Average 20 year old weather nerd. Plymouth State University Meteorology, Class of 2018. NOAA Hollings scholar. Summer 2016 intern at NWS Boston.
By: MAweatherboy1, 10:41 PM GMT on June 09, 2014
Good evening. For the third time this year, we are tracking a tropical cyclone in the East Pacific basin. The Atlantic is currently quiet with no development expected for the next week or so, at least. Our newest system in the East Pacific is Tropical Depression 3-E, which has formed from an area of low pressure, invest 94E, that has been tracked for the past few days. I will format this blog in the same new format that I used for my previous entry. Enjoy!
Current Storm Information (From the National Hurricane Center)
Location: Approximately 160 miles S of Zihuatanejo, Mexico, or 15.4N/102.0W
Wind: Estimated at 35mph, based on a compromise of satellite measurements
Pressure: Estimated at 1006mb
Movement: Due west, at about 5mph
Figure 1: Tropical Depression 3-E.
Official National Hurricane Center Forecast:
Figure 2: Official NHC forecast.
INIT 09/2100Z 15.4N 102.0W 30 KT 35 MPH
12H 10/0600Z 15.5N 102.8W 40 KT 45 MPH
24H 10/1800Z 15.6N 103.8W 50 KT 60 MPH
36H 11/0600Z 15.7N 105.1W 60 KT 70 MPH
48H 11/1800Z 15.9N 106.6W 70 KT 80 MPH
72H 12/1800Z 16.6N 109.1W 70 KT 80 MPH
96H 13/1800Z 17.6N 112.1W 60 KT 70 MPH
120H 14/1800Z 18.7N 114.3W 40 KT 45 MPH
As noted by the NHC discussions, global models are in generally great agreement on a WNW movement for 3-E for the next five days. In terms of intensity, there is a bit of discrepancy. The ECMWF and GFS are in fairly close agreement on their intensity forecasts, with the ECMWF perhaps a bit more aggressive, but both suggest a high end tropical storm or low end hurricane. The SHIPS intensity model as well as the HWRF, which has performed well in the East Pacific this year, are also similar to these forecasts. The GFDL model, as usual, is much more aggressive and shows 3-E becoming a strong hurricane. The CMC model is uncharacteristically unenthusiastic about 3-E’s future, showing limited strengthening.
Figure 3: HWRF forecast for 3-E in 66 hours, bringing it to minimal hurricane strength.
As is sometimes the case with East Pacific cyclones, where steering currents are often more simple than Atlantic steering currents, 3-E’s future track should be fairly easy to forecast, at least for the next five days. 3-E will track west and soon WNW along the southern periphery of a strong ridge to its north. With time the motion may bend closer to NW than WNW, but an average heading of about 290 degrees should prevail for the next five days. As you will see, my forecast is quite close to the forecast of the NHC, and in good agreement with most of the global models. Inherently, the intensity forecast is a bit trickier. Currently, 3-E is in an environment of low shear and warm waters, with some hindrance from dry air. This will likely be the story of 3-E’s existence for the next 4 days or so. Shear will remain low and waters will remain plenty warm for that period. Beyond four days water temperatures will drop off and weakening will begin. The SHIPS rapid intensification index is quite high for 3-E. However, while this is a possibility, I do not anticipate rapid strengthening of 3-E due largely to a significant amount of dry air it will have to contend with. Currently, despite a seemingly healthy satellite appearance, 3-E has several problems, including a slightly elongated circulation, as shown by ASCAT, and a lack of vertical alignment between its low and mid level circulations. In addition, it has ingested a significant amount of dry air from the mountains of Mexico, as evidenced by the pronounced dry slot on its western side. While 3-E will move away from Mexico, the source of its current dry air problems, there is plenty of dry, stable air ahead of it over the open ocean, so this will act to inhibit significant strengthening. Because I think it will likely take much of the next 24 hours to resolve its current early stage problems, and because of the dry air in its path, my intensity forecast is a bit below that of the NHC, peaking 3-E just below hurricane status at 70mph, though a slight increase to hurricane strength is certainly a distinct possibility.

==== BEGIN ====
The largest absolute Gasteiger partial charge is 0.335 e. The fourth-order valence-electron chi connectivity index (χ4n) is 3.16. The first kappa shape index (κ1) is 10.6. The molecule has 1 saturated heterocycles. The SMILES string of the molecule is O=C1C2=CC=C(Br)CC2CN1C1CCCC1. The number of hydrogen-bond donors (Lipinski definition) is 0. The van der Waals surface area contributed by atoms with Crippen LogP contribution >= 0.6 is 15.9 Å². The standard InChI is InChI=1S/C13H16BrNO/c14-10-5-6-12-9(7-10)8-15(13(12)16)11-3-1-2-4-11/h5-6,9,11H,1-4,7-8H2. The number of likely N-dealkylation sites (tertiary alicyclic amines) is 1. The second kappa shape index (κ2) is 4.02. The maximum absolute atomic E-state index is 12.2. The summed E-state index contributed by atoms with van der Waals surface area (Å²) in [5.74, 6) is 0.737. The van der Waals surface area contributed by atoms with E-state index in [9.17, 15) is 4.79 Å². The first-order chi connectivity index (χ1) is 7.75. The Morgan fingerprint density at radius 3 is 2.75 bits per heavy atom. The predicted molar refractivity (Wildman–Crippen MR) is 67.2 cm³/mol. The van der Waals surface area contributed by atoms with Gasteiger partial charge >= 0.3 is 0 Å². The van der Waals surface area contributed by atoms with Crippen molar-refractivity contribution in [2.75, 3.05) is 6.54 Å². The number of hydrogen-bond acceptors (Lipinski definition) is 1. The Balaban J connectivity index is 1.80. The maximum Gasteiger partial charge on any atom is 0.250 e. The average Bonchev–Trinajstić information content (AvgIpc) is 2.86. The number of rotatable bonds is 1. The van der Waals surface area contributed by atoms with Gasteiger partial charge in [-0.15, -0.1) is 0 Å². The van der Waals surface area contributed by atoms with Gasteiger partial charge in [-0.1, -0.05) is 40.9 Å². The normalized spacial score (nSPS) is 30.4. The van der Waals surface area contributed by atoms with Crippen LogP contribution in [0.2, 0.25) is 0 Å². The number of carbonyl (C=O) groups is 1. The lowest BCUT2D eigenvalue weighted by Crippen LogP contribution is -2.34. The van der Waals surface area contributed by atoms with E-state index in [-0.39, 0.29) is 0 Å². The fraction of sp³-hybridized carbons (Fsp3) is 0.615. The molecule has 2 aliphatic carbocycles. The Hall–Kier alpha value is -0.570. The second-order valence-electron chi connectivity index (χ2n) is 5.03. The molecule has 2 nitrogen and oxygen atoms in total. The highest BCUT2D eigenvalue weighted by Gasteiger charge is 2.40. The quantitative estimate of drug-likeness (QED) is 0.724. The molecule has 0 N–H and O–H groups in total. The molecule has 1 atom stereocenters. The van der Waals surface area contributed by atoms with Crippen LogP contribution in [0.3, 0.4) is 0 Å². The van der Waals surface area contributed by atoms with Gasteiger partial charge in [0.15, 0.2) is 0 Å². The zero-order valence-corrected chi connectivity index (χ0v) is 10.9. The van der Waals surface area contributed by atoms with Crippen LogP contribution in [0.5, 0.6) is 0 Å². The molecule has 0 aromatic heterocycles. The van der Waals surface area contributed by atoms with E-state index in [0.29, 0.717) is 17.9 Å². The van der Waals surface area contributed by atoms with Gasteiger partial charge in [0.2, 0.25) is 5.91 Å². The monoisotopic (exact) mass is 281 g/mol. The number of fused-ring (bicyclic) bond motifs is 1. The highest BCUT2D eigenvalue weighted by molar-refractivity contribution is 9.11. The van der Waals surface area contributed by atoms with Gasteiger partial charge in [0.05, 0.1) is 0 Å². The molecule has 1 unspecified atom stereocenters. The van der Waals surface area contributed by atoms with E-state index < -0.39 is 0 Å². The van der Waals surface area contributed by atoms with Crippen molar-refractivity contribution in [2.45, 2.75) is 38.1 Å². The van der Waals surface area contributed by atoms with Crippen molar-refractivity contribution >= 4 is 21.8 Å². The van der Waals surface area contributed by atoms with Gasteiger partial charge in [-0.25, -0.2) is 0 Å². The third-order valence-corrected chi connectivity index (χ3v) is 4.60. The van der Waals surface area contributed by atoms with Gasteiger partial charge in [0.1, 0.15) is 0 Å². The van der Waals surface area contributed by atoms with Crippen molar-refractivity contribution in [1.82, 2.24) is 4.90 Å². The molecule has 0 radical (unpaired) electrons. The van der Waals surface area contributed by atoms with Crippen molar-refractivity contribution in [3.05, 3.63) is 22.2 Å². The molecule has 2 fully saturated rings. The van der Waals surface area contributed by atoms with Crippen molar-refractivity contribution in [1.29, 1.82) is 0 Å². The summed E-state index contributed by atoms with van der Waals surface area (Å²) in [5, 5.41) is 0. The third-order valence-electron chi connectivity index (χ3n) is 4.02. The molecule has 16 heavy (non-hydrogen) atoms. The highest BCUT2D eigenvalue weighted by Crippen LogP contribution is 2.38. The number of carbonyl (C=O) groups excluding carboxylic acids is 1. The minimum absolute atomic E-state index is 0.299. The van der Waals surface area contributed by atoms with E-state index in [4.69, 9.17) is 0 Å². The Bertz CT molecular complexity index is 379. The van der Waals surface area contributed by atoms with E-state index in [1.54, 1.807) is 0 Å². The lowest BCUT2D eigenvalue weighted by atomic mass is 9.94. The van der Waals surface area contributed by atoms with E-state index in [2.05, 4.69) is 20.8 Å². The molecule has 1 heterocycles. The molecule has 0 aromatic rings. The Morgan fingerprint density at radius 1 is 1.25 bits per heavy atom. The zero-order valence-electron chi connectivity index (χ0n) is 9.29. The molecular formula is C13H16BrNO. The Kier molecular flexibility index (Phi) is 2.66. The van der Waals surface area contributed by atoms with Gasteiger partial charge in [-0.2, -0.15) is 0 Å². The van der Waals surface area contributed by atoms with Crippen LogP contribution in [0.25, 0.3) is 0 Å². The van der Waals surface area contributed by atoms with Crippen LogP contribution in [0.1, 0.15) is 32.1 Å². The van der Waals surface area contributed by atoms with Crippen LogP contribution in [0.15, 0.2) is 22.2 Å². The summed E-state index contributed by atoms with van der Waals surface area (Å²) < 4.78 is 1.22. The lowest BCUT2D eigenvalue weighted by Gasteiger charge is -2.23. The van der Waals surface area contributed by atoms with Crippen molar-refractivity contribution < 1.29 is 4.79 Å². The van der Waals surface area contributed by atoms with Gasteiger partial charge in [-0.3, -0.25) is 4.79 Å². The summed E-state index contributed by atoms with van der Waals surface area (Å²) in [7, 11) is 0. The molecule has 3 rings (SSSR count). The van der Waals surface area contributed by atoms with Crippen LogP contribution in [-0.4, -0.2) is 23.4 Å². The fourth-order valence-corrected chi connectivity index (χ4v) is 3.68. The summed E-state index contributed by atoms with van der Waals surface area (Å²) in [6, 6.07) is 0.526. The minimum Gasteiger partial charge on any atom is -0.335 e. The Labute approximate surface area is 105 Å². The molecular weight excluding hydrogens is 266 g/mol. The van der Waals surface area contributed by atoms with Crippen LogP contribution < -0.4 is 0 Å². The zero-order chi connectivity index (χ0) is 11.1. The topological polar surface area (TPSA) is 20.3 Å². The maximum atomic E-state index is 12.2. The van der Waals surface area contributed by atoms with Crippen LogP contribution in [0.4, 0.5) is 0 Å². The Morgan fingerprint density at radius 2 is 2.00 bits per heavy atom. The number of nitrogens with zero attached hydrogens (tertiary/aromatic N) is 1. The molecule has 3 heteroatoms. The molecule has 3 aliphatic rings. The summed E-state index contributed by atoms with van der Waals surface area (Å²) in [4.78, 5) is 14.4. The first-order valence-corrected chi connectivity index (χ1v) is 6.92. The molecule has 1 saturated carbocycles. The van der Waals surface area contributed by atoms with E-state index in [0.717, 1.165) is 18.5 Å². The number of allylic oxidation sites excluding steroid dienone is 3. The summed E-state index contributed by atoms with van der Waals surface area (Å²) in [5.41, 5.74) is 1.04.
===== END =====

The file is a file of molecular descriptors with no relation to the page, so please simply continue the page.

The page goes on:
Figure 4: My forecast for 3-E. This is NOT an official forecast of any forecasting agency, it is only my personal forecast. For the official forecast refer to the NHC forecast. On my graphic, the lines go in 24 hour increments, where I give my predicted intensity for the system at that time, the strength of the system on the Saffir Simpson Scale (in this case it is all tropical storm), and in parentheses at the end I give the NHC intensity forecast for the same time.
Overall Forecast Confidence:
* Rainfall for the area of the Mexican coast currently being affected for the next 24 hours or so. Tropical storm watches and warnings are not anticipated.
* Enhanced surf and rip currents along the Mexican coast for the next several days.
Thank you as always for reading! I hope you all enjoy the rest of our week!
The views of the author are his/her own and do not necessarily represent the position of The Weather Company or its parent, IBM.